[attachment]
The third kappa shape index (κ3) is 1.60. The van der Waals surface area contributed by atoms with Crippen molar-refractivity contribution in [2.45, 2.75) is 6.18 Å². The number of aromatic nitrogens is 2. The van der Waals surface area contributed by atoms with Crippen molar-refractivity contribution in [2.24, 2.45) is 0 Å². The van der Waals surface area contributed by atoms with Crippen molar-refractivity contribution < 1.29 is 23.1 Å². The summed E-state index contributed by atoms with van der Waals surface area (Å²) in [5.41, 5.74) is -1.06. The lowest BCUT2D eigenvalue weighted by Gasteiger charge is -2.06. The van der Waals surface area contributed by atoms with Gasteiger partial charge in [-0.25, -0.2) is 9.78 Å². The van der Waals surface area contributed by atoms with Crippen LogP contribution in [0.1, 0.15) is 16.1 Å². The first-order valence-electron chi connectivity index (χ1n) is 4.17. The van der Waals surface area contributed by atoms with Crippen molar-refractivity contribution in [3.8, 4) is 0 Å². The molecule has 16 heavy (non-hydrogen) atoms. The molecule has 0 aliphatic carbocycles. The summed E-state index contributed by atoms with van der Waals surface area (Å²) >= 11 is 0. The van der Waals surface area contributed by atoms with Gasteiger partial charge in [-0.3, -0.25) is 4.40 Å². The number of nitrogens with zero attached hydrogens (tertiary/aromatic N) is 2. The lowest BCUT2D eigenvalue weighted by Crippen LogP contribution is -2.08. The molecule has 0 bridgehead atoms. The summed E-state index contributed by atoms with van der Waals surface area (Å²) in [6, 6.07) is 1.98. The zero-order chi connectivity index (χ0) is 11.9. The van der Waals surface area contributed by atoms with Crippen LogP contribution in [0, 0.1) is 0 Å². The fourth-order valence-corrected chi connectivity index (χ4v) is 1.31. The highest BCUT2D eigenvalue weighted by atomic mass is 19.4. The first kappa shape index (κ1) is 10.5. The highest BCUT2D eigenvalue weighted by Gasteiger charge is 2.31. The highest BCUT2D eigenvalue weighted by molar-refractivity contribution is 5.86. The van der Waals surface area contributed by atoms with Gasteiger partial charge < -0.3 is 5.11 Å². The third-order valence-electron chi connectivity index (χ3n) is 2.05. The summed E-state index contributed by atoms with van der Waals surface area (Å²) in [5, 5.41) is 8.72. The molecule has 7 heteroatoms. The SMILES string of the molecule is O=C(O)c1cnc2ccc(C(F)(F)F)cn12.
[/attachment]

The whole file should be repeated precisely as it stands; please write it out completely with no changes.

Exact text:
The third kappa shape index (κ3) is 1.60. The van der Waals surface area contributed by atoms with Crippen molar-refractivity contribution in [2.45, 2.75) is 6.18 Å². The number of aromatic nitrogens is 2. The van der Waals surface area contributed by atoms with Crippen molar-refractivity contribution in [2.24, 2.45) is 0 Å². The van der Waals surface area contributed by atoms with Crippen molar-refractivity contribution < 1.29 is 23.1 Å². The summed E-state index contributed by atoms with van der Waals surface area (Å²) in [5.41, 5.74) is -1.06. The lowest BCUT2D eigenvalue weighted by Gasteiger charge is -2.06. The van der Waals surface area contributed by atoms with Gasteiger partial charge in [-0.25, -0.2) is 9.78 Å². The van der Waals surface area contributed by atoms with Crippen LogP contribution in [0.1, 0.15) is 16.1 Å². The first-order valence-electron chi connectivity index (χ1n) is 4.17. The van der Waals surface area contributed by atoms with Crippen molar-refractivity contribution in [3.8, 4) is 0 Å². The molecule has 16 heavy (non-hydrogen) atoms. The molecule has 0 aliphatic carbocycles. The summed E-state index contributed by atoms with van der Waals surface area (Å²) >= 11 is 0. The van der Waals surface area contributed by atoms with Gasteiger partial charge in [-0.3, -0.25) is 4.40 Å². The number of nitrogens with zero attached hydrogens (tertiary/aromatic N) is 2. The lowest BCUT2D eigenvalue weighted by Crippen LogP contribution is -2.08. The molecule has 0 bridgehead atoms. The summed E-state index contributed by atoms with van der Waals surface area (Å²) in [6, 6.07) is 1.98. The zero-order chi connectivity index (χ0) is 11.9. The van der Waals surface area contributed by atoms with Crippen LogP contribution in [0, 0.1) is 0 Å². The fourth-order valence-corrected chi connectivity index (χ4v) is 1.31. The highest BCUT2D eigenvalue weighted by atomic mass is 19.4. The first kappa shape index (κ1) is 10.5. The highest BCUT2D eigenvalue weighted by Gasteiger charge is 2.31. The highest BCUT2D eigenvalue weighted by molar-refractivity contribution is 5.86. The van der Waals surface area contributed by atoms with Gasteiger partial charge < -0.3 is 5.11 Å². The third-order valence-electron chi connectivity index (χ3n) is 2.05. The summed E-state index contributed by atoms with van der Waals surface area (Å²) in [5, 5.41) is 8.72. The molecule has 7 heteroatoms. The SMILES string of the molecule is O=C(O)c1cnc2ccc(C(F)(F)F)cn12.